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Can witchcraft fail service delivery?

Early last year, a relieved Samuel Bamuzibire handed over command of Luweero to Godfrey Ninsiima, the then new district police commander.

In his speech, Bamuzibire warned his successor that, among other things, he ought to watch out for witchcraft, which he said had given him the hardest time over his three-year tenure.

Bamuzibire said he had fought drug abuse, theft and burglary but he was on the verge of admitting defeat with regard to witchcraft.

“Most people in the area flock to [Christian] worship centres but still seek demonic powers … as they bring immediate results, ranging from elimination of enemies and luck in their businesses,” Bamuzibire said, to murmurs in the crowd.

The matter caught the attention of the area Catholic Bishop Paul Ssemogerere, who used his Christmas day homily to ask the faithful to refrain from witchcraft. He said several of his faithful also saved time for the traditional faiths, which allowed for witchcraft in local shrines.

Widespread fear

What was left unsaid by both officials was that belief in witchcraft has pervaded all spheres of life. The working atmosphere at the Luweero district headquarters recently became poisoned after Emily Luswata, a witch doctor from Rakai, confessed to police that he had been hired by Godfrey Segawa, the Luweero district Chief Finance Officer (CFO), to cause the death of two district councillors by bewitching them.

Those supposed to die are the district speaker Proscovia Namansa, who also doubles as Katikamu sub-county female councillor, and Kisekwa Sonko, who represents Makulubita sub-county. Segawa had reportedly paid Luswata Shs 20m to bewitch the councillors to block a heated investigation into his academic qualifications, suspected to be forged.

In return for the money, Luswata gave Segawa some fetishes, which failed to claim his targets. A furious Segawa then reported the matter to police, arguing that Luswata had conned him. Instead of getting his money back, as Segawa had asked, both men were recently arrested, with Rakai District Police Commander Nelson Sooma insisting that investigations were ongoing.

After the confession, several civil servants were seen in small discussion groups, wondering about the extent to which their lives had been affected by witchcraft; some of it caused by their superiors.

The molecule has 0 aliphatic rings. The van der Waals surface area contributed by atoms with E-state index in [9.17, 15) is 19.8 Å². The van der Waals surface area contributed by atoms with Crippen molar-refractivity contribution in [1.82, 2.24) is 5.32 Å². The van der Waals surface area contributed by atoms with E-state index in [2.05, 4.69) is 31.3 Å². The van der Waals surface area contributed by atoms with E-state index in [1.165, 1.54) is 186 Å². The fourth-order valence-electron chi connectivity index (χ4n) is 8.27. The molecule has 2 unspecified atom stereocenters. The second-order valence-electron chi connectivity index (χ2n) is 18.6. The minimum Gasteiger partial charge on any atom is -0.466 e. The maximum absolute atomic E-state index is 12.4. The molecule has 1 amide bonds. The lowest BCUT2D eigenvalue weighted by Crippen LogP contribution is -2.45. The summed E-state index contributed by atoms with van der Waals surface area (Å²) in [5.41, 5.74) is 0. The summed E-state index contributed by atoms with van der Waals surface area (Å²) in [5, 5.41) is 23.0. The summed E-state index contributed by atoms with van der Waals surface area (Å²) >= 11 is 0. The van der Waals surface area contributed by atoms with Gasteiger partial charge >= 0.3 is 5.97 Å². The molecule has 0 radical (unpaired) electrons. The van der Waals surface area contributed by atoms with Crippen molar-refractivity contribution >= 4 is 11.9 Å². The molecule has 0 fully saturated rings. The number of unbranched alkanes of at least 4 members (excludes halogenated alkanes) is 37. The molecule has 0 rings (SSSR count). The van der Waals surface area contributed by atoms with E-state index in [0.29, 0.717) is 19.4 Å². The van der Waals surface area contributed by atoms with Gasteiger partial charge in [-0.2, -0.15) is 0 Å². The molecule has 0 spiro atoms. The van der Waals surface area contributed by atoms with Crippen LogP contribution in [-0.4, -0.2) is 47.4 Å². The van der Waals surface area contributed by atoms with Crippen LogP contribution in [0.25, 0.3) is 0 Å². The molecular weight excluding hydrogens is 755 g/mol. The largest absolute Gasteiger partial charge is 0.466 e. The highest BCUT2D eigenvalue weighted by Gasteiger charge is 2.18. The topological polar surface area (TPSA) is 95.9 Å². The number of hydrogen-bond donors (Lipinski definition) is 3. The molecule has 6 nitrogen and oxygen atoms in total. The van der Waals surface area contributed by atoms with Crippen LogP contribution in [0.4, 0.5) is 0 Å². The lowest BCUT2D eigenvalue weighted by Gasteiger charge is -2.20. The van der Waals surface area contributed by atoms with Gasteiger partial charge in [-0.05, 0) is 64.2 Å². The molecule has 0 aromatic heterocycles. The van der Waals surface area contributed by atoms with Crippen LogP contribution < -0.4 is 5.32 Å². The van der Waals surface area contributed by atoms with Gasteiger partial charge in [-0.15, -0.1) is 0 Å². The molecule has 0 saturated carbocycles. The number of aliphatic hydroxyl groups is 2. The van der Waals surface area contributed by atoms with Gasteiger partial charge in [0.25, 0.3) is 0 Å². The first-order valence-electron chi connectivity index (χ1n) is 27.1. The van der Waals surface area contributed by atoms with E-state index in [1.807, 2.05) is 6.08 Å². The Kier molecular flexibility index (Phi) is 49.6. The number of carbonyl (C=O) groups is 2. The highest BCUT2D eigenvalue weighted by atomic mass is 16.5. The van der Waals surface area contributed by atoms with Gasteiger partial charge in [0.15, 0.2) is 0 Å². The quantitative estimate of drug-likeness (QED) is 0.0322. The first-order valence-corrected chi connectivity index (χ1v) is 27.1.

For their part, Namansa and Sonko say they are now living in fear, wondering whether to drop the investigation altogether. Several civil servants from other departments declined to have their identities disclosed, but admitted to The Observer that the revelation had also scared them from working in their offices.

However, they said that the only benefit from this saga was that even usually dishonest colleagues are scared to engage in fraudulent accountability activities.

These officials insist that the situation is rife across the country, although others suffer silently, unlike in Luweero, where the matter has ignited debate, among some district staff. And matters are worrisome as a few have threatened to deal with those they suspect to be practising witchcraft against them, following some recent misfortunes.

Fighting back

Concerned, the Luweero deputy chief administrative officer, Christopher Oketayot, admitted to The Observer that he had witnessed witchcraft tendencies among his staff.

He said he was compelled to call them all to the compound one day to witness as he set a brownish paper bag ablaze after he found it in his car. The bag held a bunch of fetishes.

Oketayot added that a sub-county chief had approached him with a claim that his colleagues had planted fetishes in his office.

The law and witchcraft

“I only advised him to pray to God,” Oketayot said.

He explained that he had been targeted over his tough disciplinary stance. He said several civil servants were overheard remarking, “akasajja nga katujjiridde, ffe tunaalya wa?’’ to mean “This new CAO has come with tough measures, where are we going to reap from?”

But Oketayot is unbending in his determination to move on: “I don’t believe in witchcraft and no one should.”

Aware of his predecessor’s warning, current District Police Commander Godfrey Ninsiima, is watching the situation cautiously, refusing to comment for now. But he is also aware that he has little ammunition in fighting back – an old law called the Witchcraft Act of 1957.

This law states that any person who directly or indirectly threatens another with death by witchcraft or by any other supernatural means commits an offence and is liable on conviction to life imprisonment.

Clearly Ninsiima has nothing to do if the person threatening has not promised to visit death on their would-be victim. The law also defines witchcraft as an action of magic usually associated with pagan worship, religion or sorcery that is likely to result in death.


The earliest records of witchcraft can be traced back to the early days of mankind after it was invoked for magical rites which ensured good luck and protection against diseases among other reasons.

However, by 1000AD, the practice invoked the wrath of Catholic priests. It was often seen as the faith of the ancient and traditional pagans, who were mostly illiterate. The belief in the existence of witches was strengthened after Pope Innocent VIII’s 1498 declaration, which led to the inquisition, the large-scale killing of witches.

In 1988, the Catholic Church’s Brother Anatoli Wasswa of the Bannakaroli brothers, a renowned herbalist, condemned witchcraft in public as fake. He staked a brand new Toyota Corona to anyone who would turn up, at what was then known as the City Square, and show that witchcraft works. No one has ever turned up to claim the prize.


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